A little more than a year after Michigan declared Pontiac to be in a state of fiscal emergency the city has won a series of rating upgrades from Fitch Ratings.
The state took over Pontiac’s finances in March 2009, appointing an emergency financial manager with the authority to negotiate labor contracts, hire and fire, and implement cuts.
Fitch upgraded roughly $8 million of outstanding general obligation bonds to B from CCC and $4 million of tax increment financing authority bonds to B from CCC. Another $2.4 million of water revenue bonds were upgraded to B from B-minus and $3.5 million of sewer revenue bonds upgraded to B from B-minus. Fitch revised the outlook on all the debt to stable from negative.
“The upgrade and stable outlook reflect the oversight of the state-appointed emergency financial manager and the resulting improvement in financial management in addition to the successful implementation of personnel cost savings,” Fitch analyst Melanie Shaker wrote. “The quality of disclosure and the responsiveness of the management team have improved markedly with the EFM and gains have been made in adjusting spending to operating revenues.”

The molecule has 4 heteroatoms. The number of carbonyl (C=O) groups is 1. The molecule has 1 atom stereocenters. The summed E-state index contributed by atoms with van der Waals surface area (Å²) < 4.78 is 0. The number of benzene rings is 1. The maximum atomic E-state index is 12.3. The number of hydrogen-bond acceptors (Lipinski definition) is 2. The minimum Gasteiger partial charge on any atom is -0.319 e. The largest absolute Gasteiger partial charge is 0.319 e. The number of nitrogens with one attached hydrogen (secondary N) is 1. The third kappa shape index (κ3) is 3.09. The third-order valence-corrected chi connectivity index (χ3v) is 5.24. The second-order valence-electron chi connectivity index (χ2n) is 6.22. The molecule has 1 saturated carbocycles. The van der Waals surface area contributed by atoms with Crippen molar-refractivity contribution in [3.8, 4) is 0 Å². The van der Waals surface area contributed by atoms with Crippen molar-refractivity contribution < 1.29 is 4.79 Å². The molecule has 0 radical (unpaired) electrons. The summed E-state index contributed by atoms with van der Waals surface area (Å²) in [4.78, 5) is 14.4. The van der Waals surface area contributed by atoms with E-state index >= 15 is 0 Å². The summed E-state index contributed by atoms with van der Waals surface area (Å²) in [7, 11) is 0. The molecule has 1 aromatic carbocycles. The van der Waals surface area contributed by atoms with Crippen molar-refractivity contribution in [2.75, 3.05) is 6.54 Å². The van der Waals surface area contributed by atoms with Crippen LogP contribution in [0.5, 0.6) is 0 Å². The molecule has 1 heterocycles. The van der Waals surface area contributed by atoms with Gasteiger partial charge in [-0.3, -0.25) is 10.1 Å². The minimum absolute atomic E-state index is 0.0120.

Pontiac has a moderate debt burden and its pension funds are overfunded. Labor concessions and spending cuts will be key to continuing the city’s improvement, Fitch said. Shaker warned that the city’s general fund remains weak, with an accumulated deficit of nearly 13% of spending. Unemployment remains high.
Pontiac is likely to face challenges tied to reduced employment at General Motors Corp., Pontiac’s largest employer and taxpayer. GM is also appealing its property tax assessments in Pontiac, which could lead to reduced property tax revenue.